When the « Petit Prince » says “The essential is invisible to the eyes” he’s not thinking about a virus. Yet a virus invisible to the eyes is today bullying us back to the essential, depriving us of many things that, at least at our latitudes, we were used to taking for granted: security, health, social relations, freedom of movement and even freedom of worship.
But, most of all, control over our lives: the virus forces us to mourn the illusion of having everything under control.
At the same time, the virus requires us to recognise what is in our control – what we can do – and to act accordingly. After weeks of unhealthy and disjointed announcements, a rational message is finally prevailing in public communication: the threat that the virus carries is not so much about the personal existence of most of us, but about the resilience of the health care system. With regard to this threat, we must all act responsibly in order to limit as far as possible a contagion that would put health facilities in crisis and the existence of those who are weaker in age or other diseases at risk.
The virus therefore requires us to learn to distinguish between what is under our control and what is not: not everything is not under our control, nor will it ever be under our control, but, as far as we are concerned, we must all act responsibly, thinking above all of the weakest. In short, the virus imposes on us to become adults, elaborating the mourning of a childhood dream of omnipotence and taking charge of the existence of those who are most exposed and defenceless. (Incidentally: this is all the more true for those voices of the Catholic world that have raised themselves against the alleged abuse of a State that calls for the closure of churches in the name of the defense of public health: they continue to fail to understand the priorities between man and the Sabbath and to understand where the body of Christ is, ending up doing idolatry).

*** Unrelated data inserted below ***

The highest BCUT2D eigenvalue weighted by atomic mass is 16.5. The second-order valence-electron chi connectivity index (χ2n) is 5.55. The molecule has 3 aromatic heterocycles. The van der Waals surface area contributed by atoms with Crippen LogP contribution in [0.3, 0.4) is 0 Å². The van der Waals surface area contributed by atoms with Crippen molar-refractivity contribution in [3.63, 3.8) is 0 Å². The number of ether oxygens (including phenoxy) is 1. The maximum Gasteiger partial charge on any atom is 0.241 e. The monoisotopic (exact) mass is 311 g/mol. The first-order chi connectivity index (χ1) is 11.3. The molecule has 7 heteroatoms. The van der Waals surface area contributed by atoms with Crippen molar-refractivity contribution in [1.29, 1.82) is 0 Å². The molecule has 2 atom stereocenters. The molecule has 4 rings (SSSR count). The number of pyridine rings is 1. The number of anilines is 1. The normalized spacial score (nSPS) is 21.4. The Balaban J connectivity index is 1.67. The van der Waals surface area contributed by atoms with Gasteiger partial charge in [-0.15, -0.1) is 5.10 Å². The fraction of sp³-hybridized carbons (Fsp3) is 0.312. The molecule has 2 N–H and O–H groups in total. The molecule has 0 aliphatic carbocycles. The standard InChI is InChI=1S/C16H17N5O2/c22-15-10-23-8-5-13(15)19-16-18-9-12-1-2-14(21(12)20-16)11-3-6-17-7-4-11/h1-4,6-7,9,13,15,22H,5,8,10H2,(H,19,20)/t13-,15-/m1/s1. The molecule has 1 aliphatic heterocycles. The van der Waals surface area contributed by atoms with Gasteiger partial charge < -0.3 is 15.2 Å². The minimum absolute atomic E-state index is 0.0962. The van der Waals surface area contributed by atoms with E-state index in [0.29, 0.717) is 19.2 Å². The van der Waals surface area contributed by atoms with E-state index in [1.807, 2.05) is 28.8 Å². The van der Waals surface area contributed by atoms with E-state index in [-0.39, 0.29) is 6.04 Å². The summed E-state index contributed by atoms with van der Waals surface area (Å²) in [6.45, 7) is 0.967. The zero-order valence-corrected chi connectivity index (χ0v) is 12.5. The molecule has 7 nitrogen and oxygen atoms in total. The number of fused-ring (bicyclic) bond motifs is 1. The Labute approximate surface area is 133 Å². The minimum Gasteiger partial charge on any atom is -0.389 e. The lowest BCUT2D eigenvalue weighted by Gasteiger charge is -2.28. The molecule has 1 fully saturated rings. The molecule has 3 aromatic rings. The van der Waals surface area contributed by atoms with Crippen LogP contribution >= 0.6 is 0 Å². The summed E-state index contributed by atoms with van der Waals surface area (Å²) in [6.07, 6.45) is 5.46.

Once the emergency is over, which requires us to work together without any misunderstandings and without looting, it will be possible and necessary to evaluate the different responsibilities in the management of the epidemic, especially to ensure that the lesson has not been in vain and that in the future we can find ourselves better prepared for similar emergencies: at the level of health management, public communication, economic support measures.
But only on one condition will the hard lesson of the coronavirus not have been in vain: if each of us has learned that not everything is in his control, but that what he can do, he must do it: for the good of all and in particular of the most fragile and defenceless.

Stefano Biancu